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barry-roy-drew

Local Food Rocks!

Eight local musicians contributed their time and creative energy to the local food cause on May 6 in Amherst, at the 3rd annual Musicians for Local Food fundraiser. From folk to country, to classical accordion and good old rock ‘n roll, our local music is much like our local food movement – diverse and something to celebrate. Another thing that farmers and musicians have in common is that they are in it for the love of it, as the unfortunate reality is that our artists and local food growers alike are drastically, woefully and notoriously underpaid!

Barry, Roy, Drew

Above:  (Left to right) Barry Patriquin, Roy Pettigrew, Drew Moore

Colleen and Dave 1

Above:  Colleen and Dave, a.k.a. Construction and Destruction

This fun-filled event also featured a silent auction, raffles, and a local food lunch. Much of the food served at the luncheon was donated by local volunteers, primarily from the Cumberland Food Action Network (CFAN) (www.cumberlandfoodactionnetwork.ca) , including several local farms, such as Wysmykal Farm (www.wysmykalfarm.ca) , Good Thyme Farm (www.goodthymefarm.ca) and Stellaria Herb Farm (https://www.facebook.com/lesjardinsstellaria). Mandy da Costa of Dandy Little Farm, a new farm on the horizon in Cumberland, baked the fabulous chocolate cupcakes featured in the pic at the top of this blog. The lunch menu included locally sourced eggs (quiche), squash soup, and most of the baked goods were made utilizing Speerville Mills products (www.speervillemills.ca). Fair trade coffee and tea were donated by Manasseh Local Food Store (www.manasseh.ca).

Soup

All of the funds raised at this event are used to support the Cost-Share CSA Local Food Box Program. Now entering its 4th year, the Cost-Share CSA is a partially subsidized food box program that links local farms with low-income households. The Local Food Box Program represents an innovative and dignified way of getting healthy, nutrient-dense food to our most vulnerable communities. Because low-income subscribers contribute half of the cost of the food box, it is not a simple handout, but a means of empowerment, that contributes to the transformation of the traditional charitable food system.

Helping out those in need extends to our local farm community as well. Many farmers are struggling to make ends meet and according to NS Federation of Agriculture statistics, the number of active farms in Cumberland (and provincially) has been on a steady decline. Better linking communities to their local food suppliers will help ensure that these growers will remain in business. The program helps farmers to diversify their income base and to get their product to consumers that they might otherwise not have access to.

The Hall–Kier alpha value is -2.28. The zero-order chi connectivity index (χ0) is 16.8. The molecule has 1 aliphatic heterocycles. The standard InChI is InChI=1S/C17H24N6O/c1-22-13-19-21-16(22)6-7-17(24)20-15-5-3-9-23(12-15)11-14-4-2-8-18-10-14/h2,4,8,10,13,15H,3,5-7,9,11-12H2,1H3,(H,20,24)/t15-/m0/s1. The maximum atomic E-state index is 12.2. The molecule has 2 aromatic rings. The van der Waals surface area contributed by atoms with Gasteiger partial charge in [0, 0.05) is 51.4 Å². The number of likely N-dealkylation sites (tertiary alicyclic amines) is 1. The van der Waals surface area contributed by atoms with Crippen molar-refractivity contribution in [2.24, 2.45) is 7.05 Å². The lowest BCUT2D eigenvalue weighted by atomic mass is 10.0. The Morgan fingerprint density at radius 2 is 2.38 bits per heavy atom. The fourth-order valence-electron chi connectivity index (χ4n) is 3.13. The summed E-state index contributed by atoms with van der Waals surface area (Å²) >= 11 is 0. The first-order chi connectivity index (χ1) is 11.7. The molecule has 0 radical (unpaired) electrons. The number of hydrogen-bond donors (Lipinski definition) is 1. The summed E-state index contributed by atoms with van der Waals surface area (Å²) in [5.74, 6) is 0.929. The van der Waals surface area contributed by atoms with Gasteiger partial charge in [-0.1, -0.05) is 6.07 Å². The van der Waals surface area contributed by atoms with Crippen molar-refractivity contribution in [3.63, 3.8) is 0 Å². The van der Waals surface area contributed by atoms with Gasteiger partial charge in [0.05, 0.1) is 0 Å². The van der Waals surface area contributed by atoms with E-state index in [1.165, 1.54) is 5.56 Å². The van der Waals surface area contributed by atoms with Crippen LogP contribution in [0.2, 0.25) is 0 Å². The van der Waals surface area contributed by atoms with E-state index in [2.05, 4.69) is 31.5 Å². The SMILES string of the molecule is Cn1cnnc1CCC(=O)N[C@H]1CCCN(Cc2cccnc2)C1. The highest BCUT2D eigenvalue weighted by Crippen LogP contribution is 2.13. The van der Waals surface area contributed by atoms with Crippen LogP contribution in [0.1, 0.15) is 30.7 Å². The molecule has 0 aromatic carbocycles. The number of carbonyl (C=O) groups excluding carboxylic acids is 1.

The food boxes are augmented by seasonal recipes and food skills training. This year, through a new program called Farm to Food Bank, initiated by the Cumberland Food Action Network, in partnership with Maggie’s Place Family Resource Centre (http://www.cumberland.maggiesplace.ca/), we will be reaching out to food bank users to not only make an effort to rustle up more Cost-Share CSA subscribers, but also to enroll folks in basic cooking skills workshops that will focus on utilizing the fresh veggies found in the food boxes.

Similar local food box initiatives were launched in SW NB and in Cape Breton last year. While each program has rolled out differently in each region, they all strive at getting fresh, local veggies to our most vulnerable communities. All three programs are linked with local community food banks and work with these organizations to recruit food box subscribers, as well as to provide recipes and food skills programming to accompany the food boxes.

csa veggies

The Cost-Share Local Food Box Program is one of a kind. Whereas most food box programs that exist under the charitable food model contain predominantly non-local and out of season produce, the Cost-Share model is made up of only locally sourced food, making it a unique food box program that challenges the status quo of feeding the cheapest and lowest quality food to food bank users. As well, it sets up an alternative to feeding our community low quality food that has travelled long distances and is laden with chemicals.

Local food projects like the Cost-Share CSA Local Food Box Program help us to reduce our food miles, thereby decreasing our carbon footprint through less fossil fuel consumption and greenhouse gas emissions. This is healthier for humans and for our overall environment.

It’s not too late to contribute to this worthy cause! You can donate to the Cost-Share CSA Local Food Box Program online through the Ecology Action Centre website at: https://ecologyaction.ca/costshareCSA

Blog Written By: Su Morin, Ecology Action Centre, Community Food Coordinator – Cumberland.
Adventures in Local Food is your source for food news in Nova Scotia, from pickles to policy. It is a project organized by the Ecology Action Centre .Learn more about our program at https://www.ecologyaction.ca/ourfood
Or follow us on:
Twitter: @OurFoodProject
Facebook: The Ecology Action CentreMusicians for Local Food 2017

About Ecology Action Centre

This is a blog from the Food Action Committee of the Ecology Action Centre, based in Halifax, Nova Scotia. Join us as we document our experiments with sauerkraut, push for urban chickens, make giant batches of jam, and plant some seeds (both literally and figuratively). For more about what the Food Action Committee is working on, visit our website.

 

The views and opinions expressed in this content are those of the author and do not necessarily reflect those of haligonia.ca.

https://adventuresinlocalfood.wordpress.com

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